A new survey released Wednesday by the Consumer Reports National Research Center indicated that consumers would make fuel economy a high priority for their next vehicle purchase and would be willing to pay more for fuel savings.
Mira Oberman/Agence France-PresseA BP gas station in Chicago earlier this month.
Relative to respondents who expected their next vehicles to achieve about the same fuel economy as their present cars, nearly twice as many people expected to choose a model with much better or somewhat better fuel economy. More than 10 percent said they expected their next purchase to return 40 m.p.g. or higher.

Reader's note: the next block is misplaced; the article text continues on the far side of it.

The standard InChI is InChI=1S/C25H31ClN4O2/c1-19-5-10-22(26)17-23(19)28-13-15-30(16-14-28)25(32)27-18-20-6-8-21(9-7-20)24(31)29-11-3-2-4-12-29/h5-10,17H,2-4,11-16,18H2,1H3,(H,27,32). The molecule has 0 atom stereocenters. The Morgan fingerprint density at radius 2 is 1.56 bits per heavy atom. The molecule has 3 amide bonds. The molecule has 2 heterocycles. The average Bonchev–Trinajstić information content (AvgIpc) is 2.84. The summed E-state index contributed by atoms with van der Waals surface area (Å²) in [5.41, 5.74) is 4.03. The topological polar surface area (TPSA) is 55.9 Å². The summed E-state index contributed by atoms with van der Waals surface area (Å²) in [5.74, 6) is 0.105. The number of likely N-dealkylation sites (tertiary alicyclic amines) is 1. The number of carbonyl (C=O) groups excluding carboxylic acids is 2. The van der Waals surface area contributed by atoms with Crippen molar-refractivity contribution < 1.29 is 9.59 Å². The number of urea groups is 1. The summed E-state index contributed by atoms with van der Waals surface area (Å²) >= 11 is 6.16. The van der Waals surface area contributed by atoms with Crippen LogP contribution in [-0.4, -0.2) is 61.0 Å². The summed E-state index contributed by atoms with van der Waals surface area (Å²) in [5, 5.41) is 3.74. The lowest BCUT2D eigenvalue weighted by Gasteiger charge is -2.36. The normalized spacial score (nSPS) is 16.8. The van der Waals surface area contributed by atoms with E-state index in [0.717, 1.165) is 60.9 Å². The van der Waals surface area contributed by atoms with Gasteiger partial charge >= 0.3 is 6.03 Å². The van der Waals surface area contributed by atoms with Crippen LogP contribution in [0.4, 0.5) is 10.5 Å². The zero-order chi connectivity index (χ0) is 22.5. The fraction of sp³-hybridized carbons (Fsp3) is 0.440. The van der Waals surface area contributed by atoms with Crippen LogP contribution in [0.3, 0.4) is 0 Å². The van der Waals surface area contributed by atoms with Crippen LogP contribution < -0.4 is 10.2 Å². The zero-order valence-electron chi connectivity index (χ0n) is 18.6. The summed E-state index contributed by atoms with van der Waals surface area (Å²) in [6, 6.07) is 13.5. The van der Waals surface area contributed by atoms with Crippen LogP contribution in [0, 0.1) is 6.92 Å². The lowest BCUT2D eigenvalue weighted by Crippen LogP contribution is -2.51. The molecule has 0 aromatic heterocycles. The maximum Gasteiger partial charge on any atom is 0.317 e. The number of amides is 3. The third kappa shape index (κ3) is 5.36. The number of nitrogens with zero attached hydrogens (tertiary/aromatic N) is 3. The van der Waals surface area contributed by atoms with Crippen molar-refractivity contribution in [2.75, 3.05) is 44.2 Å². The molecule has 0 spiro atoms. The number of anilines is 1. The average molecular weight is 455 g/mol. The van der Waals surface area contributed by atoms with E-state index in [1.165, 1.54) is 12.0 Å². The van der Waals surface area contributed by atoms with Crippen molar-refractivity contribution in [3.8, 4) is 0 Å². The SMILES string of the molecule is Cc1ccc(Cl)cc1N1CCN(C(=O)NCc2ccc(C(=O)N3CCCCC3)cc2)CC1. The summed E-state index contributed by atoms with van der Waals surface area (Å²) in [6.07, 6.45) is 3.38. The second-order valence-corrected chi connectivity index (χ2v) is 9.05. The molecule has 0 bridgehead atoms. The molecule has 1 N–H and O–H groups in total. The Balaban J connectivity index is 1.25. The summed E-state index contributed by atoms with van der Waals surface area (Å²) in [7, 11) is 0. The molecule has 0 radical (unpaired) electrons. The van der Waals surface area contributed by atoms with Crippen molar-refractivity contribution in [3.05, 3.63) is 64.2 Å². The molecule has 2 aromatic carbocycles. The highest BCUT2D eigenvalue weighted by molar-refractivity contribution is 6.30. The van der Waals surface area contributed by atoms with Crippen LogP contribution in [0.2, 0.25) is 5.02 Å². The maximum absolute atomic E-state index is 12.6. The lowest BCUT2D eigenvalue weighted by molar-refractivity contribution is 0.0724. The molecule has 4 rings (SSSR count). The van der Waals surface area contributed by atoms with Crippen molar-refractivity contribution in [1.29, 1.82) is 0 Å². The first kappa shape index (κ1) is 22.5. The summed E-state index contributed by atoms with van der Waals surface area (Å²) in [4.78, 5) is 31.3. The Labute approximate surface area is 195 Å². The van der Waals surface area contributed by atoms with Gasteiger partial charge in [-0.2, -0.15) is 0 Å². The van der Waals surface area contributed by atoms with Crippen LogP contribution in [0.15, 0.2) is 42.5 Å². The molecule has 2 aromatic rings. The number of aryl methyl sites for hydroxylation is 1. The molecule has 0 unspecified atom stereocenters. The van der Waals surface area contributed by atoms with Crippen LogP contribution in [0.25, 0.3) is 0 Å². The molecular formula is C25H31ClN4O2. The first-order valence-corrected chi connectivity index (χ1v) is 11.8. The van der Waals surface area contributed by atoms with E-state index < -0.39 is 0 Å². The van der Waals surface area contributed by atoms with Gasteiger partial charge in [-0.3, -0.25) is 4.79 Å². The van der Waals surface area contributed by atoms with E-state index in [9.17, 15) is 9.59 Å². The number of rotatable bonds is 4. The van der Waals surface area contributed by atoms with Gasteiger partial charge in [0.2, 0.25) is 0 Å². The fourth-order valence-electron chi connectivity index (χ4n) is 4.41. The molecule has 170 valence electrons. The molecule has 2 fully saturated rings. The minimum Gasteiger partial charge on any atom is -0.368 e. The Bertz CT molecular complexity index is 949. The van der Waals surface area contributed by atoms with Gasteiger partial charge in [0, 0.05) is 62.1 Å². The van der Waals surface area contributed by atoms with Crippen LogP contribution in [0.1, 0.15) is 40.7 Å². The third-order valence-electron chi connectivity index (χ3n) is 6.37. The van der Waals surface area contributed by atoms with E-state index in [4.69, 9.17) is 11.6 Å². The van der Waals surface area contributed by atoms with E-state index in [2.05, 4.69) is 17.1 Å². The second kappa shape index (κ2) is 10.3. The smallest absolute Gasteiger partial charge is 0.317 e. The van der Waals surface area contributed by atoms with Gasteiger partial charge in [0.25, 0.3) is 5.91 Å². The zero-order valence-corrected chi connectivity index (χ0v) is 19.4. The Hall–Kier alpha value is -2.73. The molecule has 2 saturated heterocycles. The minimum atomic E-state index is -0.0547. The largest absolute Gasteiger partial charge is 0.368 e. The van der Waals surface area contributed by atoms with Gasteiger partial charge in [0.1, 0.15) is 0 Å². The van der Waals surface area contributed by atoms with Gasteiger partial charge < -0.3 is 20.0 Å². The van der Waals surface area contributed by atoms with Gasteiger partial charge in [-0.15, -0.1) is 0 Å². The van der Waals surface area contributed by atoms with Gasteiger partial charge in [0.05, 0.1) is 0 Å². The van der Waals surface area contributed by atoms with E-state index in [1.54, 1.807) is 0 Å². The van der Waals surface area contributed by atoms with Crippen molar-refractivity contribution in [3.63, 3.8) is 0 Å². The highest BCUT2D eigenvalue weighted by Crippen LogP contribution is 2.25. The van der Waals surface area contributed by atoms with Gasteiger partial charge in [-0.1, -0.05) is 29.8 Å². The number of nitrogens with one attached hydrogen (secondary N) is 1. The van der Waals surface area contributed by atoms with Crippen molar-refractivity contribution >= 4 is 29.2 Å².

Consumer Reports found that more than half of respondents were willing to pay extra for a more efficient vehicle, which prompted the survey authors to note that this tendency played into the strategy “of several automakers who offer special-edition models for a premium.” However, the mileage advantages of such models may be slight, in some cases just 1 to 2 m.p.g over the base models. Therefore, the return on such investments might take much longer to materialize than consumers anticipate, they said.